Title: If You Find Me
Author: Emily Murdoch
Publisher: St. Martin's Griffin
Pub Date: 03/26/13
Top 25: Yes
Convince us to read the book: This is one of the most original, unique books I've read in a very long time. There are books out there about kids from a broken home who don't have much, but this is a story about kids who had almost nothing. Carey and Janessa lived alone in the woods, sometimes with their mother, but usually without her. The voice Carey speaks in is so clearly appropriate, and makes the whole book seem more like looking out from her own eyes, which doesn't often happen, even though many strive for that effect. The whole story is heart-breaking and heartwarming, sometimes simultaneously. It moves at just the right pace, just awkward enough to make you feel the strangeness of Carey's transition to the real world. All the shocks and surprises are actually surprising, and can't be seen from twenty pages ahead.
Memorable or Forgettable: I think what most made this memorable was the extremity of it. These girls had worse than a broken home, they were virtually homeless. Their mom is like the worst person imaginable. They get flung suddenly into a wonderful, near perfect family. It just goes back and forth from one extreme to the other, with Carey trying to hang on to both ends. It's frankly kind of inspiring.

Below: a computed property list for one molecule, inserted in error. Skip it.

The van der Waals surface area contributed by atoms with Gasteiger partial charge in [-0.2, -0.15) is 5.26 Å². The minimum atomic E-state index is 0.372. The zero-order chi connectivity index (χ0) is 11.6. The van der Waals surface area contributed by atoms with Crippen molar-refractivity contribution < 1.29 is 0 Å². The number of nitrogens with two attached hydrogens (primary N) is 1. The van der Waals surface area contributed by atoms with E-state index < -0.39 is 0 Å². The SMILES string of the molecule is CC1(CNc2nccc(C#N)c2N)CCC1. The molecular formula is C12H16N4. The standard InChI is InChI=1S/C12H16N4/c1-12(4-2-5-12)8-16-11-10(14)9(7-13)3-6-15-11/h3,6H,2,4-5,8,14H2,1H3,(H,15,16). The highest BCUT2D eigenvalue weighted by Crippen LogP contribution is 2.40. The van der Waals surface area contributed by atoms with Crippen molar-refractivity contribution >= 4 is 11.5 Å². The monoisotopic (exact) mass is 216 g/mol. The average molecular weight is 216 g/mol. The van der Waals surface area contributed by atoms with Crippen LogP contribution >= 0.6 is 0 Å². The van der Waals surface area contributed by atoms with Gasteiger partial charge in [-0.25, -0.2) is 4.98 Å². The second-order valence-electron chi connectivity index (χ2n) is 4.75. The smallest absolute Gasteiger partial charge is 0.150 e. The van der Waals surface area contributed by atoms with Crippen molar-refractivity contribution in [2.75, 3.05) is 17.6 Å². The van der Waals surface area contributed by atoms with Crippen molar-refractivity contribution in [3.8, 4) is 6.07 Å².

Cover: I'm not a huge fan of the cover. It's certainly striking, and it stands out on the book shelf. It did draw me in, I'll admit. But there's just something about it that bugs me. I think it's that the girl on the cover doesn't look as simultaneously vulnerable and stoic as Carey. She just looks sort of pissed off.
Age Range: 14 through 17
Quality: 4Q Better than most
Popularity: 4P Broad general teen appeal
Annotation: Carey and Janessa Blackburn have lived in the woods all their lives. So when someone finds them and takes them away, it's a big adjustment. Faced with a normal life with her father, Carey has to come to terms with how her life ended up the way it did, and how she can move on from it.
tags: coming of age / BFYA nominee / ya lit